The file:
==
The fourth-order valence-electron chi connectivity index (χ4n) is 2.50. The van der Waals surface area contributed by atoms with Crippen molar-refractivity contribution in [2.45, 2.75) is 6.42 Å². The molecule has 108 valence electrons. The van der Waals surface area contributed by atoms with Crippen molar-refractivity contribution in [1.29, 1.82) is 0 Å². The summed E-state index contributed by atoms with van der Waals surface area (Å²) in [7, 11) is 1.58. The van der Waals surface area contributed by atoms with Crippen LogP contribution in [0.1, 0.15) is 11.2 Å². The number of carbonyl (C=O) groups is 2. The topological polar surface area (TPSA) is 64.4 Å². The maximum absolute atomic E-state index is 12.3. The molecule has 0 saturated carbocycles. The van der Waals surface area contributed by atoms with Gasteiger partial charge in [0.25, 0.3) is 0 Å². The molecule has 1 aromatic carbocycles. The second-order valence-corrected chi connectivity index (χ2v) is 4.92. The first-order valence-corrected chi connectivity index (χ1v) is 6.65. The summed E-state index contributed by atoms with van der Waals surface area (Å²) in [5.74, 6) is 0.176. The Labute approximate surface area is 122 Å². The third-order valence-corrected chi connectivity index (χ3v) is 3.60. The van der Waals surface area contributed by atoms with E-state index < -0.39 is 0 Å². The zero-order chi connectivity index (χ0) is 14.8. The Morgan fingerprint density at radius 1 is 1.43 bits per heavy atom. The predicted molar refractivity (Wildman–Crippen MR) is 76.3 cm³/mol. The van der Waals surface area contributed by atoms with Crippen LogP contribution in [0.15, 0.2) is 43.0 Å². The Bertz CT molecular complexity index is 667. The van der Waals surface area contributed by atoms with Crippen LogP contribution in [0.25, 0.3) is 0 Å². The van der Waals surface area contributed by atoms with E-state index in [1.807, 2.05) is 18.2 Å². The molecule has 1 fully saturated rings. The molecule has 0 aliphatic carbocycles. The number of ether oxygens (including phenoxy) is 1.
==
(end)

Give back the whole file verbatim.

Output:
The fourth-order valence-electron chi connectivity index (χ4n) is 2.50. The van der Waals surface area contributed by atoms with Crippen molar-refractivity contribution in [2.45, 2.75) is 6.42 Å². The molecule has 108 valence electrons. The van der Waals surface area contributed by atoms with Crippen molar-refractivity contribution in [1.29, 1.82) is 0 Å². The summed E-state index contributed by atoms with van der Waals surface area (Å²) in [7, 11) is 1.58. The van der Waals surface area contributed by atoms with Crippen LogP contribution in [0.1, 0.15) is 11.2 Å². The number of carbonyl (C=O) groups is 2. The topological polar surface area (TPSA) is 64.4 Å². The maximum absolute atomic E-state index is 12.3. The molecule has 0 saturated carbocycles. The van der Waals surface area contributed by atoms with Gasteiger partial charge in [0.25, 0.3) is 0 Å². The molecule has 1 aromatic carbocycles. The second-order valence-corrected chi connectivity index (χ2v) is 4.92. The first-order valence-corrected chi connectivity index (χ1v) is 6.65. The summed E-state index contributed by atoms with van der Waals surface area (Å²) in [5.74, 6) is 0.176. The Labute approximate surface area is 122 Å². The third-order valence-corrected chi connectivity index (χ3v) is 3.60. The van der Waals surface area contributed by atoms with E-state index < -0.39 is 0 Å². The zero-order chi connectivity index (χ0) is 14.8. The Morgan fingerprint density at radius 1 is 1.43 bits per heavy atom. The predicted molar refractivity (Wildman–Crippen MR) is 76.3 cm³/mol. The van der Waals surface area contributed by atoms with Crippen LogP contribution in [0.15, 0.2) is 43.0 Å². The Bertz CT molecular complexity index is 667. The van der Waals surface area contributed by atoms with Crippen LogP contribution in [0.25, 0.3) is 0 Å². The van der Waals surface area contributed by atoms with E-state index in [1.807, 2.05) is 18.2 Å². The molecule has 1 fully saturated rings. The molecule has 0 aliphatic carbocycles. The number of ether oxygens (including phenoxy) is 1.